Get five guys together and an idea like, “Why don’t we do the Coast to Coast (C2C) on bikes?” might just come up. Three of us had minimal experience and didn’t cycle very often whilst the other two used their bikes regularly – so there was a mixture of responses to the idea! We would have to plan an appropriate route and also prepare our bodies for the ride. The route is quite easily achievable over 3 days with panniers, in 2 days with lightweight riding and in 1 day for the very fit. We planned to take all our own gear and decided a 3-day trip would be best. This is how we did it late one September and hopefully reading this can help you plan your own C2C bike trip.
One of the big attractions of the coast to coast cycle route is that it takes you through some of the best scenery in the UK – the Lake District, the Yorkshire Moors and the Pennines. The scenery is stunning and travelling by bike allows the scenery and landscape to be enjoyed at the perfect pace.
Day One – Whitehaven to Keswick
We didn’t have the time to take a day on the train travelling back across to pick up our car, so when we arrived in Whitehaven we left our car at Haven Cycles. They agreed to drive our car over to Tynemouth on the day we arrived and leave it there for us. We jumped onto our bikes and headed for the sea so we could dip our wheels into the Irish Sea – t
The first day of cycling took us from Whitehaven to Keswick. We started with ten miles of
Our bodies seemed to suffer most on the first day and it was difficult getting back on our bikes at the start of day 2, but it was amazing how quickly the aches faded once en route.
Day Two – Keswick to Parkhead Station
It’s uphill out of Penrith and then long, peaceful lanes take you to the foot of the Yorkshire Moors and the climb up Hartside, the longest climb of the whole route. It was nice to get this one done in the morning; there is a welcoming cafe at the summit with a roaring fire if needed. Now what goes up must come down and the ride downhill through the glorious dales was really enjoyable after the hard work of the ascent.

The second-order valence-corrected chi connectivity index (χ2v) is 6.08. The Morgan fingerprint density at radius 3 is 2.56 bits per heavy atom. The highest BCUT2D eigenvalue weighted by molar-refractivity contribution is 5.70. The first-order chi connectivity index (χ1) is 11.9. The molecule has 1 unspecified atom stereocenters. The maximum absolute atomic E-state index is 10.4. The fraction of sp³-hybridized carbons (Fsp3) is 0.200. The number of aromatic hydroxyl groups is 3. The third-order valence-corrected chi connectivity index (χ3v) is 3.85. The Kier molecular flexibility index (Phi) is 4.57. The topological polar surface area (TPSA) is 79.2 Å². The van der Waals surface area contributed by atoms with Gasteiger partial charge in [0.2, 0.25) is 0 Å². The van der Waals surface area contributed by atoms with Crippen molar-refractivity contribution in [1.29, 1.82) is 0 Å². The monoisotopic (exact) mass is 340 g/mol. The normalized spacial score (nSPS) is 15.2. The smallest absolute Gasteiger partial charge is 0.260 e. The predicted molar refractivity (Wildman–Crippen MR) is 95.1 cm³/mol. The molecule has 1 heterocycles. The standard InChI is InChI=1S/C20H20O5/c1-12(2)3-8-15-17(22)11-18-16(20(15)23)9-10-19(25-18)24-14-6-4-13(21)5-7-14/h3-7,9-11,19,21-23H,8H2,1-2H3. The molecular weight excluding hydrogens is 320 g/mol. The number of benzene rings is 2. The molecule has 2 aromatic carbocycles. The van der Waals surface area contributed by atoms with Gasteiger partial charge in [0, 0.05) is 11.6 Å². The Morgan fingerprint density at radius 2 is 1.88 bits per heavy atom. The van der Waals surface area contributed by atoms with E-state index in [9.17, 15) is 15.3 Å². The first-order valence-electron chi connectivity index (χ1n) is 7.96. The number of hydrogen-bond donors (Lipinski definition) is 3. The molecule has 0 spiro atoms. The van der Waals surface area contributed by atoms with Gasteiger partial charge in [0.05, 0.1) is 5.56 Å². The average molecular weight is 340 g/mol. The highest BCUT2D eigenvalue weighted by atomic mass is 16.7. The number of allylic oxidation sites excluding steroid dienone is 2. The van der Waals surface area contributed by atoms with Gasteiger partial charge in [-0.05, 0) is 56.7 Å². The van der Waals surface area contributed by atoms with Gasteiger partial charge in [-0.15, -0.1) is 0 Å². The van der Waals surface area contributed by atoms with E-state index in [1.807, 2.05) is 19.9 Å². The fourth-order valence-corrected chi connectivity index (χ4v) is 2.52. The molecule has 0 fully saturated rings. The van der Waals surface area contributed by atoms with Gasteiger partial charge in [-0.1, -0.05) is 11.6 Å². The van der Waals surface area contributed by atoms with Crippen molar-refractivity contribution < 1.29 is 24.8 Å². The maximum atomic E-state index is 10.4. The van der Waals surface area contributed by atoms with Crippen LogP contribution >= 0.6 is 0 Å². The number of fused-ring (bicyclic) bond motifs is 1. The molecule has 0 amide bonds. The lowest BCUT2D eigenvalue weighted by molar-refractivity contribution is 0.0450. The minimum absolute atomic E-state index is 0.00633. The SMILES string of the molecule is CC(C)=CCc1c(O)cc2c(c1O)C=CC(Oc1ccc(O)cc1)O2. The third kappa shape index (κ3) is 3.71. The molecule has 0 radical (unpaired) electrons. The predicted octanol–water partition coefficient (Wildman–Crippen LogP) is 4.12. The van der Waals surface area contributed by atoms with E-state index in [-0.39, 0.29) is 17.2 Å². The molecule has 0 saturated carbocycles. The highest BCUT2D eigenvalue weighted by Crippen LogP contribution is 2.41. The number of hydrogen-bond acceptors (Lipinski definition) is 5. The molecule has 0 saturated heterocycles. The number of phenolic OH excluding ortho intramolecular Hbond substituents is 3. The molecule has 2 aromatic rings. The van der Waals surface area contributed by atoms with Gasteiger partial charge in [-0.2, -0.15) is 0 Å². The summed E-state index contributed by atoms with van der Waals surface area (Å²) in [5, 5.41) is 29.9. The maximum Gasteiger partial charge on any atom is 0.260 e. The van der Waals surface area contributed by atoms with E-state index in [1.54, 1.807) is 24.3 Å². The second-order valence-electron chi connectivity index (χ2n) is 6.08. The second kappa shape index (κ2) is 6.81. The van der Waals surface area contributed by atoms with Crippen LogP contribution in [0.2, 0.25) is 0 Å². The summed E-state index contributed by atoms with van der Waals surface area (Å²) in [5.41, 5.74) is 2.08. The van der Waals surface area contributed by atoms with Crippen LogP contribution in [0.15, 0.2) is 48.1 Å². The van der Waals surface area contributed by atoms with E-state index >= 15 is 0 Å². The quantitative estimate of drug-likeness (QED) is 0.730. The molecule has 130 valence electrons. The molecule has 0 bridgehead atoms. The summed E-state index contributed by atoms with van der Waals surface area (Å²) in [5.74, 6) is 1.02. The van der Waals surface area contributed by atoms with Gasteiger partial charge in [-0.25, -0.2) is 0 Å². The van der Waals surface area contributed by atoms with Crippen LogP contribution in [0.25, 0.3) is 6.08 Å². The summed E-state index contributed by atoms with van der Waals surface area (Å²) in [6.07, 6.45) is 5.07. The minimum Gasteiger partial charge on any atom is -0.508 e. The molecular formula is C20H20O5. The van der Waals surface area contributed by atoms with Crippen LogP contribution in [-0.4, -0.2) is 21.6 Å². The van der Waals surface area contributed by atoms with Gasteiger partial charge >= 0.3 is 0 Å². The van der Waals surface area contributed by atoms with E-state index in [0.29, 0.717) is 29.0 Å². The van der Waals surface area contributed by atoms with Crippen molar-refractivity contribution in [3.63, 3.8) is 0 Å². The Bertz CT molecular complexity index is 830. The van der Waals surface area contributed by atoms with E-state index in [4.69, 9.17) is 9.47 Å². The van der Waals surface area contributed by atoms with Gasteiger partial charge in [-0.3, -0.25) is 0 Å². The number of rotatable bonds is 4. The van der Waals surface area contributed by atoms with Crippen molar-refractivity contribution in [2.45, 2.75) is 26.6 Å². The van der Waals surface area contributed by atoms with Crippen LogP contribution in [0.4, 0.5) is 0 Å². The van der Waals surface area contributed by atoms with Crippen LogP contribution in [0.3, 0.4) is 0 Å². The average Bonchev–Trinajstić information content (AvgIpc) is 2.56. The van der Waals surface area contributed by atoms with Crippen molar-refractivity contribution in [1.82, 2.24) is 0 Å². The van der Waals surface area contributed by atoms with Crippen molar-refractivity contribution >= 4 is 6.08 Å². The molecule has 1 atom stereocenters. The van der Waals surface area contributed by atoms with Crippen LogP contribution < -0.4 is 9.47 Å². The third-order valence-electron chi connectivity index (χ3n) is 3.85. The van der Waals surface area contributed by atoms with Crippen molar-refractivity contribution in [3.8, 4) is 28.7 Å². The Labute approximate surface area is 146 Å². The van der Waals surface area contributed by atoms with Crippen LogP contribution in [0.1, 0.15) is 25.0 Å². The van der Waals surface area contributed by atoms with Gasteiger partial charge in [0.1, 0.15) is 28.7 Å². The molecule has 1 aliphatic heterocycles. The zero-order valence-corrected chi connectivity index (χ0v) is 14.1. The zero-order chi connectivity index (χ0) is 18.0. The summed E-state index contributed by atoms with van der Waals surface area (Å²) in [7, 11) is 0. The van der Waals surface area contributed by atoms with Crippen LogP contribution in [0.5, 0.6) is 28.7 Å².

We headed to Allenheads through the undulating landscape and stopped at the cosy Hemmel Cafe for lunch. We had decided to end our day with all the major climbing finished. This meant that we would not stop in Stanhope but took the steep climb up to the top of Parkhead Station where we stayed the night. It was a wonderful feeling to arrive here in this very remote place with our legs burning again and all of us ready for a good rest. FYI, we had minimal mobile signal here and there was no wifi – walk 100 yards east for mobile signal.
Day Three – Parkhead Station to Tynemouth
We woke to a gloriously clear, fresh morning with wonderful panoramic views and started our descent from the Northern Pennines down to the North Sea. Most of today’s riding would be on paths – some tarmac, some gravel. Our legs were glad that there were no difficult climbs and our route was mostly downhill. Once down from the Pennines, our route followed the Derwent river, across the nine arches viaduct and
We were very glad that we had arranged for our car to be waiting for us in the Tynemouth coastal car park with a day’s parking paid for. It wasn’t long before we had loaded our bikes and were on our way home.
Suggestions and tips to planning your C2C trip
- How long to take. Plan the route/timing that suits your fitness and cycling experience. C2C in one day is feasible for proficient road bikers who are comfortable with 100 non-stop, miles with hills. This would mean 12+ hours of cycling at an average 12-15mph. Why not enjoy the trip by allowing time to stop along the way to enjoy the scenery?
- When? The summer months have the best weather but are busier. June/September are quieter but potentially have more variable weather. Obviously, it’s best to try and avoid bad weather.
- There are lots of hills. Hartside is the highest, but there are many others which will test you and your machinery. Disk brakes may even start to melt on some of the descents!
- Nutrition needs to be carefully planned. You need to have a good build-up of fluid levels before the trip as well as fuel and fluids along the way. There are plenty of opportunities to re-fill bottles.
- The weather is a very important factor. We had bright sunshine and had to manage our hydration carefully. It was still cold higher up and of course, we got wet a few times! The weather in the mountains and on the moors can be very changeable. It makes sense to cycle from the west coast to the east as the prevailing wind in the UK is usually westerly. However, this may not be the case when you cycle the route.
- Choose your riding companions carefully so that you are of similar ability. This can make a huge difference to how much you enjoy your trip. If you’re having to wait too often for other riders or feeling pressured to ride faster than you’re comfortable with, can cause prob
- Choose your route to suit your bike. There are a number of off-road options that you may want to take to keep away from the tarmac. Bear in mind that these might be very difficult in poor weather. There are large sections of cycleway that are suitable for road bikes.
Links to maps and routes
- Whitehaven to Sunderland Route cycle/travel
- Whitehaven to Tynemouth Route c2c guide beds4cyclists
- All six Sustrans routes 2012 article